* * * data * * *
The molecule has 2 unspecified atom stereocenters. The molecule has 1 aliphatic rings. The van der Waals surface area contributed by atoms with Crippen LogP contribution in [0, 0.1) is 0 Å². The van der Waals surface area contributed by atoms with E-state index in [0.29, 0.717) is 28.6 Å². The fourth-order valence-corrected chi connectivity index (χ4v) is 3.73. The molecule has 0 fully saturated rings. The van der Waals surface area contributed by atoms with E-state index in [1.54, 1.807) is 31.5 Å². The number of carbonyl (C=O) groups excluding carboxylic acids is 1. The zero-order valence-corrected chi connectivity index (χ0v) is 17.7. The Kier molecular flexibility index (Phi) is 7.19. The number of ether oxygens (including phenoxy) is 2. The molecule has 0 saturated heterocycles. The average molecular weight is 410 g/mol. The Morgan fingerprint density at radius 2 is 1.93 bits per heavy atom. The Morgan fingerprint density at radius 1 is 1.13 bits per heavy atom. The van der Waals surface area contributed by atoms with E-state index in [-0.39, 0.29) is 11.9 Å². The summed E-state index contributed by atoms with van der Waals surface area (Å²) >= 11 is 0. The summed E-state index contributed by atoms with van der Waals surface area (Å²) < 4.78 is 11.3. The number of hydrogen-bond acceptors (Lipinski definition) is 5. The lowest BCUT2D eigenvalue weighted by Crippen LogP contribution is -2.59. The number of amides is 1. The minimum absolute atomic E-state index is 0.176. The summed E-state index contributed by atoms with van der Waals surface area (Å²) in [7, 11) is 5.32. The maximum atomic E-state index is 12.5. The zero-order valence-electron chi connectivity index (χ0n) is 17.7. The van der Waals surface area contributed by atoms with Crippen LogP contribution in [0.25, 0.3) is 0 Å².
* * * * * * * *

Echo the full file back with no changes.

The molecule has 2 unspecified atom stereocenters. The molecule has 1 aliphatic rings. The van der Waals surface area contributed by atoms with Crippen LogP contribution in [0, 0.1) is 0 Å². The van der Waals surface area contributed by atoms with E-state index in [0.29, 0.717) is 28.6 Å². The fourth-order valence-corrected chi connectivity index (χ4v) is 3.73. The molecule has 0 fully saturated rings. The van der Waals surface area contributed by atoms with E-state index in [1.54, 1.807) is 31.5 Å². The number of carbonyl (C=O) groups excluding carboxylic acids is 1. The zero-order valence-corrected chi connectivity index (χ0v) is 17.7. The Kier molecular flexibility index (Phi) is 7.19. The number of ether oxygens (including phenoxy) is 2. The molecule has 0 saturated heterocycles. The average molecular weight is 410 g/mol. The Morgan fingerprint density at radius 2 is 1.93 bits per heavy atom. The Morgan fingerprint density at radius 1 is 1.13 bits per heavy atom. The van der Waals surface area contributed by atoms with E-state index in [-0.39, 0.29) is 11.9 Å². The summed E-state index contributed by atoms with van der Waals surface area (Å²) >= 11 is 0. The summed E-state index contributed by atoms with van der Waals surface area (Å²) < 4.78 is 11.3. The number of hydrogen-bond acceptors (Lipinski definition) is 5. The lowest BCUT2D eigenvalue weighted by Crippen LogP contribution is -2.59. The number of amides is 1. The minimum absolute atomic E-state index is 0.176. The summed E-state index contributed by atoms with van der Waals surface area (Å²) in [7, 11) is 5.32. The maximum atomic E-state index is 12.5. The zero-order valence-electron chi connectivity index (χ0n) is 17.7. The van der Waals surface area contributed by atoms with Crippen LogP contribution in [0.25, 0.3) is 0 Å².